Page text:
Pre-Olympic on-ice hockey camps are too risky and players shouldn't participate in them, according to the NHL Players' Association.
A source told The Canadian Press that the NHLPA sent a memo to its members recommending they skip the on-ice portion of Olympic orientation camps because of insurance concerns, as NHL teams aren't responsible for insuring their players at Olympic events.
The memo reportedly tells players that skating at an Olympic camp this summer would be an "unwarranted and unnecessary risk."
The source said a second memo was sent to Hockey Canada, USA Hockey and the Russian and German federations to alert them of the concern, and to reduce any injury risks for players who decide to participate in on-ice drills.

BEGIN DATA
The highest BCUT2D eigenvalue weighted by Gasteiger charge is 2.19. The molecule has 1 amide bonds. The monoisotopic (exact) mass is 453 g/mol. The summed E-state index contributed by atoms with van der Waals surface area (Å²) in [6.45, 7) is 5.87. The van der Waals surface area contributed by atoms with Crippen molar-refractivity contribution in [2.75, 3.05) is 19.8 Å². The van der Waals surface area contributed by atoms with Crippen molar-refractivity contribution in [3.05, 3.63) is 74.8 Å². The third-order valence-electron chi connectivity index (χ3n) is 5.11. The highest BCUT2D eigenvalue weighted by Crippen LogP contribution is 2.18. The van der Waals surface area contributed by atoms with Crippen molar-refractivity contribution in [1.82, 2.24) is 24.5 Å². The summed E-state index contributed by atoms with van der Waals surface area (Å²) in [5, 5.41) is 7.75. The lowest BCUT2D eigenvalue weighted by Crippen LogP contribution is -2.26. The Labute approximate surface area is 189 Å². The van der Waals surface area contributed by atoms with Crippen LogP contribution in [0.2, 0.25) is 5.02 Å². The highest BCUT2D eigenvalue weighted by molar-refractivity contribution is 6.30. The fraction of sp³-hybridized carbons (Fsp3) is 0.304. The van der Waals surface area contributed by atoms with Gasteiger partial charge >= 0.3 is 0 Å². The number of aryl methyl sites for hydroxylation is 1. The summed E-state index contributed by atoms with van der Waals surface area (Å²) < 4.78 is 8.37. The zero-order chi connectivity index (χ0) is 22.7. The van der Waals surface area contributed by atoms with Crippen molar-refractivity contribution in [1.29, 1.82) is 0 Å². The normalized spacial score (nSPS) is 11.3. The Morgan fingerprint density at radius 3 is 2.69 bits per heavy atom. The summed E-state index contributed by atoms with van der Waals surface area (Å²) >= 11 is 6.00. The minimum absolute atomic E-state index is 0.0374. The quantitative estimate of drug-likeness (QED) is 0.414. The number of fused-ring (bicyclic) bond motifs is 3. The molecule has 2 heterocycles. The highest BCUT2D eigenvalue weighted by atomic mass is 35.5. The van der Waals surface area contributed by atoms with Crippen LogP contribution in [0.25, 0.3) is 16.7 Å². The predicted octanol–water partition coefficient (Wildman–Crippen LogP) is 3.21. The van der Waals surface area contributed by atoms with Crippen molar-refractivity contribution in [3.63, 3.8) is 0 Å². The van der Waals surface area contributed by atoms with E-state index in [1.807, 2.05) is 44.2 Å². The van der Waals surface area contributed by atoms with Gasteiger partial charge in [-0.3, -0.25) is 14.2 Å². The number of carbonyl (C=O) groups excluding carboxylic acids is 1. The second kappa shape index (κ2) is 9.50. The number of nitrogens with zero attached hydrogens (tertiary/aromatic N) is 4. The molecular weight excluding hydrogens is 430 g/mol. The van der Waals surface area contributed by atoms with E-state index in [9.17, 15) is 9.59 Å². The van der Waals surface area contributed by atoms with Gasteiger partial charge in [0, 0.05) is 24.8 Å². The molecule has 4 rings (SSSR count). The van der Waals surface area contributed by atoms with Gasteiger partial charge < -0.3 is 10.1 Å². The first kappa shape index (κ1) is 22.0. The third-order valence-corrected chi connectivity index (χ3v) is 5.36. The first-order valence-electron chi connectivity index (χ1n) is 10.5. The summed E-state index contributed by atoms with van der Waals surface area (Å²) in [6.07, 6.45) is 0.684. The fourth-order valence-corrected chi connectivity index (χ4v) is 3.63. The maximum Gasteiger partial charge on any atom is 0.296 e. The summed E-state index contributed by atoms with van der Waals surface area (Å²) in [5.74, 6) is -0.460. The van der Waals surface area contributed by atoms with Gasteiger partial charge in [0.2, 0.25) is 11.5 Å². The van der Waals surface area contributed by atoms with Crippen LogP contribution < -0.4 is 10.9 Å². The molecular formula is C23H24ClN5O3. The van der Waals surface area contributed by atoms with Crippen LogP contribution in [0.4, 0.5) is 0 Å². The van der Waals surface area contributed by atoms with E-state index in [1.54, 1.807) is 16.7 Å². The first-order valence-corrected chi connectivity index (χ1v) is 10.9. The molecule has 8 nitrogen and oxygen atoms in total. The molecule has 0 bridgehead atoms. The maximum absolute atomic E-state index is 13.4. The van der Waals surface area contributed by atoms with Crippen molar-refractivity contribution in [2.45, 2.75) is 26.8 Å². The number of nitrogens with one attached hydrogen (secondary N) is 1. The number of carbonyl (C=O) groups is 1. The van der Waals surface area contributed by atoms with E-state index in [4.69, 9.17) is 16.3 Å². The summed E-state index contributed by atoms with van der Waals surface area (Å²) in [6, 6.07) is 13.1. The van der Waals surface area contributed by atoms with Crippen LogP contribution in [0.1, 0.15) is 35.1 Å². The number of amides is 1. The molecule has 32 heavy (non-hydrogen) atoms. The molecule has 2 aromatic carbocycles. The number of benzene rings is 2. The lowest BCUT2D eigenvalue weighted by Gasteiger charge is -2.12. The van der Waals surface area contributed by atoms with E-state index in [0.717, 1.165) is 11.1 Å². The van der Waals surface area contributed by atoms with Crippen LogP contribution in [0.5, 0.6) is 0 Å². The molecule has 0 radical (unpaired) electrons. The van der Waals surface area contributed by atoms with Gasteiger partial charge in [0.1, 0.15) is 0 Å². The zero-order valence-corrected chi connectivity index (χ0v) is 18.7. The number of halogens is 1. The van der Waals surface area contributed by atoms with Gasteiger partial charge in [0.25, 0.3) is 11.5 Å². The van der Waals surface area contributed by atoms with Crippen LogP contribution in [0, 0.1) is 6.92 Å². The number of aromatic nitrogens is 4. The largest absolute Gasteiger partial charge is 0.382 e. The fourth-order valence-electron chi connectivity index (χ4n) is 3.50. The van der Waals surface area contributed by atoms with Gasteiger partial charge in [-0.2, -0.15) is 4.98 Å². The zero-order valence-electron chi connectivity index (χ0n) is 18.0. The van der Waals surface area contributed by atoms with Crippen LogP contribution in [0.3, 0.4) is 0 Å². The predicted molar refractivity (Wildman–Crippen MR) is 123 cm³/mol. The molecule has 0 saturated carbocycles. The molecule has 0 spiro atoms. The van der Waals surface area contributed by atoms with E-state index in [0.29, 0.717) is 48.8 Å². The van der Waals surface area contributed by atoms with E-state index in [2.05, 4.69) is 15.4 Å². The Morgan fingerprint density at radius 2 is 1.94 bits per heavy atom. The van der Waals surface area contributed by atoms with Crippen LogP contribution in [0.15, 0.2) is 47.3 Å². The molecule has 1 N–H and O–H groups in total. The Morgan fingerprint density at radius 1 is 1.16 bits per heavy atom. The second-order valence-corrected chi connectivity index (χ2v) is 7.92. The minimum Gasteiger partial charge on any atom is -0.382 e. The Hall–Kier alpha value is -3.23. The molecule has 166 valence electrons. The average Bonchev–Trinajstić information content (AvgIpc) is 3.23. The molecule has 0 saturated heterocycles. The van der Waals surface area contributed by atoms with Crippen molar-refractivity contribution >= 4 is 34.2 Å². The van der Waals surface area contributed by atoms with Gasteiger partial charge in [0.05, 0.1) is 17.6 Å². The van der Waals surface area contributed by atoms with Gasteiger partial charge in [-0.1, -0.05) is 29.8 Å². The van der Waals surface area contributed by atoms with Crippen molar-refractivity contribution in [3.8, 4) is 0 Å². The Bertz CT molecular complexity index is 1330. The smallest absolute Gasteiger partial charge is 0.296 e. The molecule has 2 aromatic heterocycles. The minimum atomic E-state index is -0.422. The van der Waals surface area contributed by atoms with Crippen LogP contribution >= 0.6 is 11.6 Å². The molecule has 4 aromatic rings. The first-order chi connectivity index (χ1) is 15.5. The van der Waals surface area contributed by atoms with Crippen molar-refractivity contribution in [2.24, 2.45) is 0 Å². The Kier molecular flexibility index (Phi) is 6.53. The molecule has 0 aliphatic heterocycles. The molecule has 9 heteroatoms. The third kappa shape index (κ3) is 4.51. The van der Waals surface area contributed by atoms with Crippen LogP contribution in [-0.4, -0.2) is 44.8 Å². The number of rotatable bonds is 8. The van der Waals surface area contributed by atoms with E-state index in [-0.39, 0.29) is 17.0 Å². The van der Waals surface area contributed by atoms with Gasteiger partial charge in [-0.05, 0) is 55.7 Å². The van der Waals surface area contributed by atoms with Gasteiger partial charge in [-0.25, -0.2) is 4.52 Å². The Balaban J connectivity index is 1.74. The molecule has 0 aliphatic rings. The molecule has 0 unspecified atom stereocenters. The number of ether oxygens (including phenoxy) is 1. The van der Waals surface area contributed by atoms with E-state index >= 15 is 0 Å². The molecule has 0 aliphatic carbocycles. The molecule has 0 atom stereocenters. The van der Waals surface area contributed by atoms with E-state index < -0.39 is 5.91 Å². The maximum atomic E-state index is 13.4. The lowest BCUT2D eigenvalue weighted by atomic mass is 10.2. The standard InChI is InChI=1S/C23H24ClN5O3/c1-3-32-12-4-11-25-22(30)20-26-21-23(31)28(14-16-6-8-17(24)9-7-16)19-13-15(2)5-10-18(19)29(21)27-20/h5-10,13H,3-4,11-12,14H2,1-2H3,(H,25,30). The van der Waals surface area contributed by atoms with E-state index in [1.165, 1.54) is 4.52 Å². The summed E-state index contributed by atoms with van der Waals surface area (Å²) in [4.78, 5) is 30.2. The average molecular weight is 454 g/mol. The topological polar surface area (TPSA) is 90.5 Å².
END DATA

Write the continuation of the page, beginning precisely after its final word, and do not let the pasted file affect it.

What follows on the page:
The NHLPA doesn't think these federations provide enough insurance to cover players' big-league contracts and potential future earning power if an injury should occur.
Hockey Canada's orientation camp will be held in Calgary from Aug. 24-27. On-ice sessions are scheduled every day, and the camp includes a scrimmage to be played before the public.
The U.S. team will hold a camp a week earlier in Chicago while other countries are scheduled to get together throughout the summer.
The camps offer each federation the chance to give players information about the Olympics and aren't intended to be a tryout.
Even still, the NHLPA is concerned that players might be left in a tough position if they're expected to participate in on-ice activities without proper insurance coverage.
NHLPA executive director Paul Kelly was unavailable for comment.
A spokesman for Hockey Canada declined to comment.